JPMorgan chief compliance officer exits after one year
One year may be enough for any one person at mega bank
The nation’s biggest bank’s chief compliance officer is resigning after one year on the job even as JPMorgan Chase & Co. continues to deal with regulatory headaches, lawsuits and investigations, The Wall Street Journal reports.
Cindy Armine is leaving the banking giant to take a job with First Data Corp., the Atlanta payment processor run by former JPMorgan executive Frank Bisignano.
Armine’s is the latest in a series of high-profile departures as the bank works through compliance and regulatory reform.
Her role involved direct dealings with U.S. regulators and monitoring of JPMorgan's compliance with all laws and regulations, including dealing with more than $20 billion in settlements that include the banks portfolio of legacy mortgages.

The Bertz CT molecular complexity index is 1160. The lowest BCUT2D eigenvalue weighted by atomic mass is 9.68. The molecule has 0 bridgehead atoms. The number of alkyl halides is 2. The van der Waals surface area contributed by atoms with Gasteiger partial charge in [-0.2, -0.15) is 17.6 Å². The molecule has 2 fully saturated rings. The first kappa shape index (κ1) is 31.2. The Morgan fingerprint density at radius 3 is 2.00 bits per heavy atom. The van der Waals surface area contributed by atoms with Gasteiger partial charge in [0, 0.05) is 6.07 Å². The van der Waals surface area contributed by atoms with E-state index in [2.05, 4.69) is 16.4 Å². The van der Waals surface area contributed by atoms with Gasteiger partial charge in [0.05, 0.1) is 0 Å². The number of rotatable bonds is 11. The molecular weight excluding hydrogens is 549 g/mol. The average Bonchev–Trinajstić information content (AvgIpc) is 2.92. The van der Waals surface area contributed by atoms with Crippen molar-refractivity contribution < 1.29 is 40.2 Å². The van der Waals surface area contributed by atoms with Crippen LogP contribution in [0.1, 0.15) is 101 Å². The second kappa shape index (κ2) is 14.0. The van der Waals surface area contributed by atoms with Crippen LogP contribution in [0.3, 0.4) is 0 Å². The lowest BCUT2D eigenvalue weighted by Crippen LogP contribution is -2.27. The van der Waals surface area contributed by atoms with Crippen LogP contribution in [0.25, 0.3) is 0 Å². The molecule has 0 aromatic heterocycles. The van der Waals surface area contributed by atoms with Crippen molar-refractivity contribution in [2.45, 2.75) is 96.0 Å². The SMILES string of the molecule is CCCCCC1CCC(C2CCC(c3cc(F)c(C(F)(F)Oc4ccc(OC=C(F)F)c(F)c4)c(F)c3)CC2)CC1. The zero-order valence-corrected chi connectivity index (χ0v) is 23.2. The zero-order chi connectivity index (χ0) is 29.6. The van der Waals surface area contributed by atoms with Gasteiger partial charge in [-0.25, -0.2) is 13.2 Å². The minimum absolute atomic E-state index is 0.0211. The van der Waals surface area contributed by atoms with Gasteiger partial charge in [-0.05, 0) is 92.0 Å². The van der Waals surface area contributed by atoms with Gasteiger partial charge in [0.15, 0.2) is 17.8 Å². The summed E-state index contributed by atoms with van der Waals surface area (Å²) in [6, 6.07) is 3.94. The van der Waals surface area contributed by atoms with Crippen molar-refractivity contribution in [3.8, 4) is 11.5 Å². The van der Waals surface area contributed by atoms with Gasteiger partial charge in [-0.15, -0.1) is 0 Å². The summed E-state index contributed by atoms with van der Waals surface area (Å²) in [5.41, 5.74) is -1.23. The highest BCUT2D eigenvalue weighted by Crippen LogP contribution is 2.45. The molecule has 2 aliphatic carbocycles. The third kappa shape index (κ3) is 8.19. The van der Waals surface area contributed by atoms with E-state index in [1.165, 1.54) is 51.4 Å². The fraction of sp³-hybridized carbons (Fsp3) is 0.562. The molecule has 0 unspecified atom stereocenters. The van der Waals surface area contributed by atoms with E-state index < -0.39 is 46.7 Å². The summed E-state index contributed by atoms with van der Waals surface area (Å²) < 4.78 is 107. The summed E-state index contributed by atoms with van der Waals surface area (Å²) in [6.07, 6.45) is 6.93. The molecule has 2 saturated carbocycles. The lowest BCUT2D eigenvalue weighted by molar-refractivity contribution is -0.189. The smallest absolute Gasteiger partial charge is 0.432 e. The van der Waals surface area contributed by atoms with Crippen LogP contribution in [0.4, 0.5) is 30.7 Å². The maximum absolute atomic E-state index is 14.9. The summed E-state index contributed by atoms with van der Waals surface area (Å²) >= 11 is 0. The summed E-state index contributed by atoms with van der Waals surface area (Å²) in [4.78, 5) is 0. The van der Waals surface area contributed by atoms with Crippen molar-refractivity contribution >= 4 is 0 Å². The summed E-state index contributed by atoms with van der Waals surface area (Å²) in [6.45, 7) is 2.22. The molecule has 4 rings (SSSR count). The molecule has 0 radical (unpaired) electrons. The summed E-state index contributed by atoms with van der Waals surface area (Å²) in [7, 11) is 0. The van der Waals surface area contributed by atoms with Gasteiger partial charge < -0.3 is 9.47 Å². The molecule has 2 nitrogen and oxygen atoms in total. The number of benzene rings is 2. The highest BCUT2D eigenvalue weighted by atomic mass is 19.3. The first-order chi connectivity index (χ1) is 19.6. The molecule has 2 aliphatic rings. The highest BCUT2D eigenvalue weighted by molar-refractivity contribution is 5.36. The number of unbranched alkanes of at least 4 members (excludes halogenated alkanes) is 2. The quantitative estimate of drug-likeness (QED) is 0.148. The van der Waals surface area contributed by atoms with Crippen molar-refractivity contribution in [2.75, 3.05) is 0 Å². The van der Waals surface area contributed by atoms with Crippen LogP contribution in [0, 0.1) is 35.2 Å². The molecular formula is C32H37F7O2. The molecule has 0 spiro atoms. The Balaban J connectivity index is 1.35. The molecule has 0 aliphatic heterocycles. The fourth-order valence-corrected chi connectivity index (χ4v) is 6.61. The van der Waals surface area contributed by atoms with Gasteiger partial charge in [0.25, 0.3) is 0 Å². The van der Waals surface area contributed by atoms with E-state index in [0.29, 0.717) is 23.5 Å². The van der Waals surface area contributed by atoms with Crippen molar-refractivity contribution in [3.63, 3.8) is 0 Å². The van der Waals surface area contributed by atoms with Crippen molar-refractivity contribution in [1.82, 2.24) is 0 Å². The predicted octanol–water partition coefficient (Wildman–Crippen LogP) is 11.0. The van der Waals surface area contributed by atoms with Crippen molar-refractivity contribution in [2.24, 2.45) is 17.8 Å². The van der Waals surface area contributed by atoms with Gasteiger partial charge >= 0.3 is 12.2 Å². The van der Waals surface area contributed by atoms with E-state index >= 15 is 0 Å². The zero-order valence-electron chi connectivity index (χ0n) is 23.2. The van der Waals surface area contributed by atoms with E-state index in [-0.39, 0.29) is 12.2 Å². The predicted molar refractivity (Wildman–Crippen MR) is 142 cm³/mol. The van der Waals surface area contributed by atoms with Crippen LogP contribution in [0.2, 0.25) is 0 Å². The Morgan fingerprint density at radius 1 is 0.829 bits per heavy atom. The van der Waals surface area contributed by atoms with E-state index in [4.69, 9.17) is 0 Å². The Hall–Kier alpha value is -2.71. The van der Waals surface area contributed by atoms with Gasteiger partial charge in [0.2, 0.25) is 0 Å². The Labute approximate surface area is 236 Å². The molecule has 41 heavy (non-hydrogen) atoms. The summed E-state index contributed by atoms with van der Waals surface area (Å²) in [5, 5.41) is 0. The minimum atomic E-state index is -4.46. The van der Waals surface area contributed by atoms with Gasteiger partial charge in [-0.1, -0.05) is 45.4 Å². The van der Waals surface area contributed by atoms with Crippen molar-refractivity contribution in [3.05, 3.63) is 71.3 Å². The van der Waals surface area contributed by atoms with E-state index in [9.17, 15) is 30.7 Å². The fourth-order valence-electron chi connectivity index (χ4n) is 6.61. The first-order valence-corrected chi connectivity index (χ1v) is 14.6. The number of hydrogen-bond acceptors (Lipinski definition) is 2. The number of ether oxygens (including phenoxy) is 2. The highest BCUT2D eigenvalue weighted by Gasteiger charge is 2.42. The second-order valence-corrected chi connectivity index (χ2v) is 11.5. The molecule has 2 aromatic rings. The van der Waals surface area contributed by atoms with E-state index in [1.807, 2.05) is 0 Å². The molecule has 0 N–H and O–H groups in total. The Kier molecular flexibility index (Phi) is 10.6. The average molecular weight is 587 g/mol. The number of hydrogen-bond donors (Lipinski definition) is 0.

JPMorgan still faces a number of federal probes that are expected to heat up in 2014.
From the Journal:
The role of chief compliance officer will be filled on an interim basis by Lou Rauchenberger, chief administrative officer for the company's corporate and investment bank. The company is looking for a permanent replacement, according to the internal memo.
Ms. Armine was elevated to the role of chief compliance officer in early 2013 as part of a larger overhaul of J.P. Morgan's top control positions amid regulatory scrutiny that intensified in the wake of the firm's "London whale" trading debacle. She replaced Martha Gallo, who has since retired, and as part of another internal shift began reporting to Chief Operating Officer Matt Zames instead of General Counsel Stephen Cutler.